Dr. Samantha Pillay (33:37): Yeah. So basically, because I was in this, I was starting to get more data. The more data I got, the healthier I got, you know, so it's worked for me. It can work for you, you know, knowledge is power and researching into the list, risks of cancer from alcohol, like two or three glasses of wine a week increases woman's risk of breast cancer by 18%. You know, so understanding the risks associated with alcohol with cancer was a real eyeopener for me that there's no sort of safe level as well as the other health related risk. So if anyone wants to read my article, I wrote that article, you know, I haven't had a drink since

Daphné Vanessa (34:15): . Yeah. It's, it's, it's really interesting. There are so many opportunities to like reset your body, um, with, with alcohol. And it's a great, I don't like to say, like I don't drink, but I just happen to not have had alcohol since I was pregnant. I just never drank again, not intentionally, I just stopped doing it. um, but I think there are just little opportunities that your body resets I've never felt better. Also. I've never been more alert and I'm not saying I used to drink that much, but I definitely was drinking more than two glasses a week. So

Dr. Samantha Pillay (34:56): Yeah. So that's the IMED sort of in my fifties. So, you know, for me, I was difficulty sleeping. I've always had difficulty sleeping, really stressed, busy with work. And you know, when you sort of, so what I did was I wrote an article about the risks of low level alcohol. So the idea that it affects your productivity, because you know, you come home at night, you have dinner, have a glass of wine, um, and you know, relax. But the idea that, that it, um, causes anxiety. So we use it, um, you know, so the anxiety, um, affects quality of sleep. So what happens is, you know, it gives short term relief from anxiety, but the, the, the withdrawal effect is anxiety. So that just, uh, creates a more and more dependency while you don't actually deal with whatever's making you anxious. You just escape it. And when you come back, it's still there and you don't develop other life skills that are more he at ways of dealing with stress. And so you become,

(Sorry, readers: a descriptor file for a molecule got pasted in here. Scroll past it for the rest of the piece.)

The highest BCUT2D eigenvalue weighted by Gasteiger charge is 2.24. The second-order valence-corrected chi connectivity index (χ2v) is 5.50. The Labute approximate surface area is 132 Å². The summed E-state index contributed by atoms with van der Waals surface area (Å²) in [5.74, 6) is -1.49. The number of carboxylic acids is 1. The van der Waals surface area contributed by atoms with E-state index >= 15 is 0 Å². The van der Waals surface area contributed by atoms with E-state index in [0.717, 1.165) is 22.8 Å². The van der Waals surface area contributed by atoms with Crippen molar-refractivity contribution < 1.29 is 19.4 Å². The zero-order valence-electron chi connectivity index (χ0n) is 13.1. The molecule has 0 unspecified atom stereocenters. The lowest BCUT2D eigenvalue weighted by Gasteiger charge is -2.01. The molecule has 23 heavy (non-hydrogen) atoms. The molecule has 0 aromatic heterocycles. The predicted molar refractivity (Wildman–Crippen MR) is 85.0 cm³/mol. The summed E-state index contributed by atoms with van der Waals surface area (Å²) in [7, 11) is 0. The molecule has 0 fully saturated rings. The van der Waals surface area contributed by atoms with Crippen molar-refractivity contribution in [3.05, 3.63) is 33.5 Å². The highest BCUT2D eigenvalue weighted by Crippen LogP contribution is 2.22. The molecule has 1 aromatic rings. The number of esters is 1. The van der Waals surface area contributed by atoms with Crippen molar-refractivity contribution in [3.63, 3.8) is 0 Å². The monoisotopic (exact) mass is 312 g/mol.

Daphné Vanessa (35:54): What are some healthier ways of dealing with stress?

Dr. Samantha Pillay (35:56): Well, it, your mental health, looking after your mental health, looking after your diet, looking after your physical health, looking after your sleep, um, mindfulness, meditation, relaxation, yoga, you know, talking about emotions, learning how to solve the problem, rather than just escaping it, um, taking it head on, you know, and, and looking at it. So they're just build up, you just keep escaping them as you get older, you just get more and more problems. So the, the ability to, um, uh, but for me, see, my biggest asset is my brain. And, you know, obviously as I get older, I'm that second half of life, unlike a lot of the college students, but you will get there one day and you wanna look after it, whether it be your brain or your skin, or, um, you know, you wanna think about investing in it for the long haul and, um, mine. So really I wanted to keep my mental acuity. I love learning. So I wanted to keep my processing power and to be able to stay sharp, stay faster, you know, and stay younger. And I think that, that I am like that. I mean, I, I wrote, I've written seven books in two years. Oh my. Because I don't have a drink at night, you know, there's a lot I can do in the evenings.